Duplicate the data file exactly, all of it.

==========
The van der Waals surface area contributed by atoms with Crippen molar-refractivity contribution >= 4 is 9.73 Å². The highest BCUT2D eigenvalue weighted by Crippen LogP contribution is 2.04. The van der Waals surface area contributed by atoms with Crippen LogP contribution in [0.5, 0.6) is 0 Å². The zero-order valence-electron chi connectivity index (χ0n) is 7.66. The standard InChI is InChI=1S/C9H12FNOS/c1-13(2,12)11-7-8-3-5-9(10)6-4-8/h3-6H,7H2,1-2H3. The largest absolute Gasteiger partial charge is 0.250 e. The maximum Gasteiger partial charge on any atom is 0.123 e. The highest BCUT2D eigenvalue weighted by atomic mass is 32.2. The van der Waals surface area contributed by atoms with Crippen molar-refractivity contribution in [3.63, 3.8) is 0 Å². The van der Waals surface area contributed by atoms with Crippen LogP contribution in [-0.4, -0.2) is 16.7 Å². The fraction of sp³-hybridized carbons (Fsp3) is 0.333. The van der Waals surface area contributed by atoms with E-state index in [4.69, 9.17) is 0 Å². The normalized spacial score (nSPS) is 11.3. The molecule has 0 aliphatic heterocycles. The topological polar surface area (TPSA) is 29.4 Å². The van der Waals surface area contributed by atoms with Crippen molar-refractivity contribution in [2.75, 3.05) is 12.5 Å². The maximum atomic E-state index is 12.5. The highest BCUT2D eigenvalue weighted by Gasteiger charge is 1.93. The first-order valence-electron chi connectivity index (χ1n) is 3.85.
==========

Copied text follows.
The van der Waals surface area contributed by atoms with Crippen molar-refractivity contribution >= 4 is 9.73 Å². The highest BCUT2D eigenvalue weighted by Crippen LogP contribution is 2.04. The van der Waals surface area contributed by atoms with Crippen LogP contribution in [0.5, 0.6) is 0 Å². The zero-order valence-electron chi connectivity index (χ0n) is 7.66. The standard InChI is InChI=1S/C9H12FNOS/c1-13(2,12)11-7-8-3-5-9(10)6-4-8/h3-6H,7H2,1-2H3. The largest absolute Gasteiger partial charge is 0.250 e. The maximum Gasteiger partial charge on any atom is 0.123 e. The highest BCUT2D eigenvalue weighted by atomic mass is 32.2. The van der Waals surface area contributed by atoms with Crippen molar-refractivity contribution in [3.63, 3.8) is 0 Å². The van der Waals surface area contributed by atoms with Crippen LogP contribution in [-0.4, -0.2) is 16.7 Å². The fraction of sp³-hybridized carbons (Fsp3) is 0.333. The van der Waals surface area contributed by atoms with E-state index in [4.69, 9.17) is 0 Å². The normalized spacial score (nSPS) is 11.3. The molecule has 0 aliphatic heterocycles. The topological polar surface area (TPSA) is 29.4 Å². The van der Waals surface area contributed by atoms with Crippen molar-refractivity contribution in [2.75, 3.05) is 12.5 Å². The maximum atomic E-state index is 12.5. The highest BCUT2D eigenvalue weighted by Gasteiger charge is 1.93. The first-order valence-electron chi connectivity index (χ1n) is 3.85.